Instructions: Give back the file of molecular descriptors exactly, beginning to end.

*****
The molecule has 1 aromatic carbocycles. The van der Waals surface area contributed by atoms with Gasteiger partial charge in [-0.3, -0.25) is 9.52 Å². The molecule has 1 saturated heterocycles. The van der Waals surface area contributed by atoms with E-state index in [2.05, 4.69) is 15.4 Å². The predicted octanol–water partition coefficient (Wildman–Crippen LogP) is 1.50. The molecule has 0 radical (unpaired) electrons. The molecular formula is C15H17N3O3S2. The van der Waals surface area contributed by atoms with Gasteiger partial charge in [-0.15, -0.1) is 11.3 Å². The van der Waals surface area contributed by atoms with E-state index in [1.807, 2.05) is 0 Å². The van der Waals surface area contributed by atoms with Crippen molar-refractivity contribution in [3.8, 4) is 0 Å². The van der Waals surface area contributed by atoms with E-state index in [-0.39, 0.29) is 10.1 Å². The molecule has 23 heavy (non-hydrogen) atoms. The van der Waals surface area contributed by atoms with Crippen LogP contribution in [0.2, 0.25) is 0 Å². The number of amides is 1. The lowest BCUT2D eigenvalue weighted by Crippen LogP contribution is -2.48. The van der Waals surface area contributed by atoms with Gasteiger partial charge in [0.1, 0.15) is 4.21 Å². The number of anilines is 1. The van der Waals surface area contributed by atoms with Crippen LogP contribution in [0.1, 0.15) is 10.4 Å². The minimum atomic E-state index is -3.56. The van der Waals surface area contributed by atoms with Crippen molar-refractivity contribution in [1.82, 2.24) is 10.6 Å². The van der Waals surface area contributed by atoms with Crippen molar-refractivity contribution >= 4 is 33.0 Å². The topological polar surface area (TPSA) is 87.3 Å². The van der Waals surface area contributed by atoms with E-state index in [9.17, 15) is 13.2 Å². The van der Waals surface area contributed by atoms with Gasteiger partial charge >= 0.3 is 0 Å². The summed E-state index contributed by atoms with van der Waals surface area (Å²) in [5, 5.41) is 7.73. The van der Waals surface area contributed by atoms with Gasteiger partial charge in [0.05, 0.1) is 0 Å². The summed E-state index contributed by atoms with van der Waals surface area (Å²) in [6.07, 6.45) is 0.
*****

The molecule has 1 aromatic carbocycles. The van der Waals surface area contributed by atoms with Gasteiger partial charge in [-0.3, -0.25) is 9.52 Å². The molecule has 1 saturated heterocycles. The van der Waals surface area contributed by atoms with E-state index in [2.05, 4.69) is 15.4 Å². The predicted octanol–water partition coefficient (Wildman–Crippen LogP) is 1.50. The molecule has 0 radical (unpaired) electrons. The molecular formula is C15H17N3O3S2. The van der Waals surface area contributed by atoms with Gasteiger partial charge in [-0.15, -0.1) is 11.3 Å². The van der Waals surface area contributed by atoms with E-state index in [1.807, 2.05) is 0 Å². The van der Waals surface area contributed by atoms with Crippen molar-refractivity contribution in [3.8, 4) is 0 Å². The van der Waals surface area contributed by atoms with E-state index in [-0.39, 0.29) is 10.1 Å². The molecule has 23 heavy (non-hydrogen) atoms. The van der Waals surface area contributed by atoms with Crippen LogP contribution in [0.2, 0.25) is 0 Å². The number of amides is 1. The lowest BCUT2D eigenvalue weighted by Crippen LogP contribution is -2.48. The van der Waals surface area contributed by atoms with Gasteiger partial charge in [0.1, 0.15) is 4.21 Å². The number of anilines is 1. The van der Waals surface area contributed by atoms with Crippen LogP contribution in [0.1, 0.15) is 10.4 Å². The minimum atomic E-state index is -3.56. The van der Waals surface area contributed by atoms with Crippen molar-refractivity contribution in [1.82, 2.24) is 10.6 Å². The van der Waals surface area contributed by atoms with Crippen molar-refractivity contribution >= 4 is 33.0 Å². The topological polar surface area (TPSA) is 87.3 Å². The van der Waals surface area contributed by atoms with E-state index in [9.17, 15) is 13.2 Å². The van der Waals surface area contributed by atoms with Gasteiger partial charge >= 0.3 is 0 Å². The summed E-state index contributed by atoms with van der Waals surface area (Å²) in [5, 5.41) is 7.73. The van der Waals surface area contributed by atoms with Gasteiger partial charge in [0.05, 0.1) is 0 Å². The summed E-state index contributed by atoms with van der Waals surface area (Å²) in [6.07, 6.45) is 0.